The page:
What’s to blame in Somalia: drought or politics?

Mohamed is quickly becoming the go-to guy for people in Regina who are trying to learn more about the crisis in Somalia. Check out this interview he had with NewsTalk Radio CJME. Mohamed shines light on the fact that people in Somalia aren’t suffering only from drought and famine, but from people-made political barriers.

And it’s not only Mohamed talking about this. Abdi Ismail Samatar, a professor of geography at the University of Minnesota, argues that this famine, and ones seen before in Africa, have been caused not by drought by by sectarian politics:

Droughts are common in the Somali peninsula, but only an exceptional one produces famine. For instance, the Horn of Africa drought of 1984 did not produce famine in Somalia, while the Ethiopian population was devastated. The latter country suffered famine because the military government of the time was engaged in a civil war, and did not come to the rescue of its people.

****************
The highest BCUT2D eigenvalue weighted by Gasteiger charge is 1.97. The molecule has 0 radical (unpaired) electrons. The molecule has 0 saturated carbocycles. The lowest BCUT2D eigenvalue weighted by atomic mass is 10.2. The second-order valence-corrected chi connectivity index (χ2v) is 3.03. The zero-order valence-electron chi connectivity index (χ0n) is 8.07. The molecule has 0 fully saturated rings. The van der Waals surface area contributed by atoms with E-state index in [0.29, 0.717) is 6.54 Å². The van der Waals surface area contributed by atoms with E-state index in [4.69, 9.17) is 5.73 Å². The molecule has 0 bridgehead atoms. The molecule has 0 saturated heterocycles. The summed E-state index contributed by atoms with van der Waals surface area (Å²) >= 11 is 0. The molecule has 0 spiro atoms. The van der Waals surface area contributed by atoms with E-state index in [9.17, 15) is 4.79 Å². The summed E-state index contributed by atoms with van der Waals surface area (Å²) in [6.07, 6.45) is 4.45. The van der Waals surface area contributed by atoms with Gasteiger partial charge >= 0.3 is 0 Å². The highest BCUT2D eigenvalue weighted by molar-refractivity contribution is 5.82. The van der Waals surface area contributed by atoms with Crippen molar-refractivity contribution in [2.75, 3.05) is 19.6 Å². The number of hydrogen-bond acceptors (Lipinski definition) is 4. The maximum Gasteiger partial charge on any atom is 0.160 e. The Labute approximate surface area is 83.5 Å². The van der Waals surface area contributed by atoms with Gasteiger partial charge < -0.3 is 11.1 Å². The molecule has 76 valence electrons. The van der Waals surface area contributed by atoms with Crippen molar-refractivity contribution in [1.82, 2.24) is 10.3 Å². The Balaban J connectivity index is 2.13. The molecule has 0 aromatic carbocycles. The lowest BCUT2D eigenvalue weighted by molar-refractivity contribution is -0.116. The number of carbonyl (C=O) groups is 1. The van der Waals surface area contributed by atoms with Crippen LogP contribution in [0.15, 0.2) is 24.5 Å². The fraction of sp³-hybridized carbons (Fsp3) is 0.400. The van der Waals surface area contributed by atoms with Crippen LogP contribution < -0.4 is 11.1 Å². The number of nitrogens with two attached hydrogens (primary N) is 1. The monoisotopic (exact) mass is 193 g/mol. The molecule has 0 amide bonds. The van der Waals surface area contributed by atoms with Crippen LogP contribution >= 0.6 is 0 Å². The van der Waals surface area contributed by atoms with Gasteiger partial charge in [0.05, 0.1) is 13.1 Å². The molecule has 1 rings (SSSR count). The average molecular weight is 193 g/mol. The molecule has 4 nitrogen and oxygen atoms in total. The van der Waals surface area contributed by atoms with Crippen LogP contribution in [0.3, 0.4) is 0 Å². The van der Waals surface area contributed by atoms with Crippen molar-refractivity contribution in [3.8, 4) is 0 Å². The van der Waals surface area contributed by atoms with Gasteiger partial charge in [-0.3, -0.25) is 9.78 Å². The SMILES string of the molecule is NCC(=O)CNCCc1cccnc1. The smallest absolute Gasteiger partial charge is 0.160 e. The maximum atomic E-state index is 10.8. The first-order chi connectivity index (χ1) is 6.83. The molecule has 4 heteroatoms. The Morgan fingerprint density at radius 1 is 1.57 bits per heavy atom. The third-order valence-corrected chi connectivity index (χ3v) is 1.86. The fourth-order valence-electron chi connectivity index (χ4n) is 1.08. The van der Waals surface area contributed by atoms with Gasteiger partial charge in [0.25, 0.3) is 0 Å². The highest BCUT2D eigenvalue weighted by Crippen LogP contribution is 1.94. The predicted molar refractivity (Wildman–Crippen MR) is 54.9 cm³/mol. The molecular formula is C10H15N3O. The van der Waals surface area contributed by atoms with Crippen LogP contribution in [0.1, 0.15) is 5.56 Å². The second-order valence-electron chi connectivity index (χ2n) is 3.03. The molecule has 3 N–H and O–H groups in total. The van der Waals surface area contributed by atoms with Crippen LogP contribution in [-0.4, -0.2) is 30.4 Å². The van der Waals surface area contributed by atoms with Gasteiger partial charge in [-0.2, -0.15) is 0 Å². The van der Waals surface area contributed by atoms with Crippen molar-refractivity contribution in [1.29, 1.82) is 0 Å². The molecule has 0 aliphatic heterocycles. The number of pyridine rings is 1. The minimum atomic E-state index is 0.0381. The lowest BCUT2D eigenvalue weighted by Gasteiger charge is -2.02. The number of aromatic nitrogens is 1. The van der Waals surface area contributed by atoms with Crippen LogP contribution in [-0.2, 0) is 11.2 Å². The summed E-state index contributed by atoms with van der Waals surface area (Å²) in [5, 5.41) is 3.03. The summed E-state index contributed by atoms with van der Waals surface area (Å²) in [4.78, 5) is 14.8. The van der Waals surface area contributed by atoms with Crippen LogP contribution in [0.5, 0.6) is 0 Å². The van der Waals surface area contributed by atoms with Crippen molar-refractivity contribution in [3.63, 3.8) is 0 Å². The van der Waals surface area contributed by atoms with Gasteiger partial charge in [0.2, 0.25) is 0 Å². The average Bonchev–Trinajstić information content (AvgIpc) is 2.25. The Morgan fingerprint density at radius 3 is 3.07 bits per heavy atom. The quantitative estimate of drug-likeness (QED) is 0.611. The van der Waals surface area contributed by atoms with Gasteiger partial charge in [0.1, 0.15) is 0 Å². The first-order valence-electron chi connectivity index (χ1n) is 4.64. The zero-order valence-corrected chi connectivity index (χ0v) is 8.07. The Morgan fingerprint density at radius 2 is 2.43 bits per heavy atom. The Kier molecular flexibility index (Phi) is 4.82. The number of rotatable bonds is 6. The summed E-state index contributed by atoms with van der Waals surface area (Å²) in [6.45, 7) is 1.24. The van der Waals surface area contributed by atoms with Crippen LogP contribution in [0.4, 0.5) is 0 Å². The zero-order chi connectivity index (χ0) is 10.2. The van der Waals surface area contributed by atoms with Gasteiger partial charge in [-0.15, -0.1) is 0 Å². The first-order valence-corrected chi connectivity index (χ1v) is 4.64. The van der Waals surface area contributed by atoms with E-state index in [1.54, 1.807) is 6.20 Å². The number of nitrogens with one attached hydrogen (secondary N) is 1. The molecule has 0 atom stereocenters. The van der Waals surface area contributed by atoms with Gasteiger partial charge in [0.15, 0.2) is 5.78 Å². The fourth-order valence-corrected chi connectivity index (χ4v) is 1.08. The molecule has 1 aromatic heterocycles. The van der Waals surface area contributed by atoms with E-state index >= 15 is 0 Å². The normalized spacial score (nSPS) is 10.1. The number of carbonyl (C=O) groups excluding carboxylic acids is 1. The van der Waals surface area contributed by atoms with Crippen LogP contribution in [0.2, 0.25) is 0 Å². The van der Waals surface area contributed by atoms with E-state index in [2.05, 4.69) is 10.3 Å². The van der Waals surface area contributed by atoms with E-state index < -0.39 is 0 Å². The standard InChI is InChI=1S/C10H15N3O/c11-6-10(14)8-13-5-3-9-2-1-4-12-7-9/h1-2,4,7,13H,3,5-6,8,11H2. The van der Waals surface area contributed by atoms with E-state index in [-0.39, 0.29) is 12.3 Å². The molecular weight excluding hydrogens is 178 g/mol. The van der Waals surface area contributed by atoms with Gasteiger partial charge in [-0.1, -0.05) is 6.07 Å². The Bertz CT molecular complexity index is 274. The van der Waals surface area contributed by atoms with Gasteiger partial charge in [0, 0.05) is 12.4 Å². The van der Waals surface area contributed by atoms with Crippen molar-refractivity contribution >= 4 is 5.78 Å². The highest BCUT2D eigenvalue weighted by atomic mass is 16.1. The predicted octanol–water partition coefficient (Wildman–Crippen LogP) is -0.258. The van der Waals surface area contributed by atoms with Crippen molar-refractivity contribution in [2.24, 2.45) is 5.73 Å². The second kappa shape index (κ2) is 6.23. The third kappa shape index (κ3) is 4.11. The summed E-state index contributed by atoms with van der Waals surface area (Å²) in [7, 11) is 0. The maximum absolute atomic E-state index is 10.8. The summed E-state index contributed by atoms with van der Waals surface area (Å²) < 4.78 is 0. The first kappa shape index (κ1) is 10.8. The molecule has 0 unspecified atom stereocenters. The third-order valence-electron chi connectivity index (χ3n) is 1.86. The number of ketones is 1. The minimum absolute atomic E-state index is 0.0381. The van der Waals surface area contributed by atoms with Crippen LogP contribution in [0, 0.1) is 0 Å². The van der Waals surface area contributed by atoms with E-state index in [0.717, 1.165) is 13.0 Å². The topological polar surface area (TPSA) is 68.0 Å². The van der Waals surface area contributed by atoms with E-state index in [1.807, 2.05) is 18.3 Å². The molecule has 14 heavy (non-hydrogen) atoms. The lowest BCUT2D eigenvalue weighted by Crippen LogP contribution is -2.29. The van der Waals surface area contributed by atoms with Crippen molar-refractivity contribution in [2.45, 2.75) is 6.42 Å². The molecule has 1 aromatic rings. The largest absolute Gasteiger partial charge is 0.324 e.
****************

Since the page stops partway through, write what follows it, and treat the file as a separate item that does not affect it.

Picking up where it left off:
Ten years earlier, in the mid-1970s, there was a prolonged drought, known as “dabadeer” [“the long-tailed”], in several parts of Somalia. Fortunately, this drought did not lead to mass starvation because the Somali government moved quickly to assist the people. They mobilised the population and sought the assistance of international allies to deliver food and water to the needy.

Somalia’s last major famine was in 1992 and was not caused by drought. Nearly 300,000 innocent people starved to death because of sectarian politics.

More from Professor Abdi Ismail Samatar here..

Jessica Brown


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